She’s at the top and calling down to me “Jack! Jack! Hurry, its b-e-a-utiful! Oh, I’ve never seen stars like these from up here, I could just grab one and put in my pocket!” What a child... She doesn't read either, not that I really do, sometimes I just pretend and show off in English cause i’m the only one bothered to read Wikipedia as if my life depended on it... Sometimes I don’t know why she’s my friend, Mother says I’m above her. That she’s a distraction, that all she wants to do is get smashed and kiss boys and in the morning gorge her little fat face out and say she’s going to learn how to cook and camp properly, like the experts on TV. I should study, she says, study hard and read more, more more more, that’s the key.
“Jill, well, that girl is raised as if she were a wolf. Wild and rabid and eating raw meat if she could! Ha! I bet she’s never even left the country.” Sometimes I don’t want to leave the country, but I do anyways.
It’s muddy and I slip and get dirt all over my clean and ironed shirt, so I call out that I’m taking a rest, so I do. I look out over the country and the town. I can make out landmarks, the church, the library, the schools and resource centres. I think I can see my house but i’m not sure, it might be a bit hidden behind the school. I can make out Jill’s house, out there alone in the country with its farm. That’s another reason Mother doesn’t like Jill, her family are farmers. My family are all important people she tells me. So important that they don’t have time to meet the farmers, too busy... I’ve met the farmers, they’re perfectly nice, charming and warm and they chuckle, all of them, deep and throaty chuckles, the best type of chuckling... That was when I was little and since then I’ve always reminded myself to chuckle, not giggle like my parents. They hate chuckles, say chuckles take too long, “a quick giggle is all that can be condoned.”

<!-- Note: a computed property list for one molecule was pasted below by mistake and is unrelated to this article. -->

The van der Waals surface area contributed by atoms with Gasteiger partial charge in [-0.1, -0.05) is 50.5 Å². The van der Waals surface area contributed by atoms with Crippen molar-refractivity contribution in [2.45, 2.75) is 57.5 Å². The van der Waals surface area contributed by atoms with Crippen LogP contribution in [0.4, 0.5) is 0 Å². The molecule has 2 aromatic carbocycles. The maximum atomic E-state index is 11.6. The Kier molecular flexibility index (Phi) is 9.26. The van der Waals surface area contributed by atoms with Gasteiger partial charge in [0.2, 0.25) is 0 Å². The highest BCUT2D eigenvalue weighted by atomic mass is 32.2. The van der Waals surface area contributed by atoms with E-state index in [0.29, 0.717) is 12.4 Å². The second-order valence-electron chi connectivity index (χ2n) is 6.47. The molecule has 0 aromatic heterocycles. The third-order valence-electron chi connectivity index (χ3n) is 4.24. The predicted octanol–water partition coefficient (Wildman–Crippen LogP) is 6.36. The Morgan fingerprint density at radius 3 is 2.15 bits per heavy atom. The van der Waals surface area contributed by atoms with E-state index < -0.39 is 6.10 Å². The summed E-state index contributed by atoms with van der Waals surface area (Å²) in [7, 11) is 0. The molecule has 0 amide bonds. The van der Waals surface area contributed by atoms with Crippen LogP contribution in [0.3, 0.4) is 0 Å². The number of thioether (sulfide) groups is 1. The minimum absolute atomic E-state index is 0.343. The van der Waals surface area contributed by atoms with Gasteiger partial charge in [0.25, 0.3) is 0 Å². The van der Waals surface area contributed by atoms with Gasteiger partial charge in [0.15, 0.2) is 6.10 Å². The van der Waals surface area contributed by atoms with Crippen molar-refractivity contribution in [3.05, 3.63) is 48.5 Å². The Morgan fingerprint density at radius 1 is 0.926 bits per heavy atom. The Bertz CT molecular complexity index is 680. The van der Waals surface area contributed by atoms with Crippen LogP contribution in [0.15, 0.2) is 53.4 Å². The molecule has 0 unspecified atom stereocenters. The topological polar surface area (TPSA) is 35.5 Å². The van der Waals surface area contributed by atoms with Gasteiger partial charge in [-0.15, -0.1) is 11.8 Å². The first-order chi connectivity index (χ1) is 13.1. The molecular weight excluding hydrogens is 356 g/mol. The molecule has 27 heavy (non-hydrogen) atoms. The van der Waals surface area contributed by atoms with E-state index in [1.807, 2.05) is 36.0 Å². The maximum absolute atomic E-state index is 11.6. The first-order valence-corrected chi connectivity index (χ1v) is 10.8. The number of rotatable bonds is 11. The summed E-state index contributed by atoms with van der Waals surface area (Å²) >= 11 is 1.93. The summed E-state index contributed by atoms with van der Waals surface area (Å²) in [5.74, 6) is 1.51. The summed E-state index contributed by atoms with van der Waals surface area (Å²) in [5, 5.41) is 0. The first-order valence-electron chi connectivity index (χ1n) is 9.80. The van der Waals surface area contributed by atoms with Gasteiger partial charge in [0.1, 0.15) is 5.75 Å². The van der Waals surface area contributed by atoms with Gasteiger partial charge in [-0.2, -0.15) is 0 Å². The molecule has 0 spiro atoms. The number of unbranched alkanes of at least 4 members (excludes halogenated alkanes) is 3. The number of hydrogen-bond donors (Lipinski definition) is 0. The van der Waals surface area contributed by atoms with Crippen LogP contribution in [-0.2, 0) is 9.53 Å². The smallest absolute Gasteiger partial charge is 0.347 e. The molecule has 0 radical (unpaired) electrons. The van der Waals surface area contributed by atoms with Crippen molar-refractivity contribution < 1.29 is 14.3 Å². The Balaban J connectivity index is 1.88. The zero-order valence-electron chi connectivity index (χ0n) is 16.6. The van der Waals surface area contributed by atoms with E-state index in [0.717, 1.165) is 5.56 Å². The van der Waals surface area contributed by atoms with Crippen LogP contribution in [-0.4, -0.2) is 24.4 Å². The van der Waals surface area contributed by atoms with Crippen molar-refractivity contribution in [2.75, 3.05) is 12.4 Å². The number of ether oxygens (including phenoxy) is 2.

I get up and start again up the hill, slipping and cursing loudly into the darkness. Three-quarters of the way up. I can hear Jill shouting out and tracing star patterns with her fingers. Do I have homework for tomorrow? It’ll be too late by the time I get home anyways.
I get there and there she is, lying in mud, her skirt pulled up high and her eyes wide looking up at the stars, so I lie down next to her and look up, and...well, she was right, these are the best stars I’ve ever seen. So many that I’ve seen before and all of these new ones, scattered across like jacks. Christ, why does she always have to be right? She doesn’t deserve it...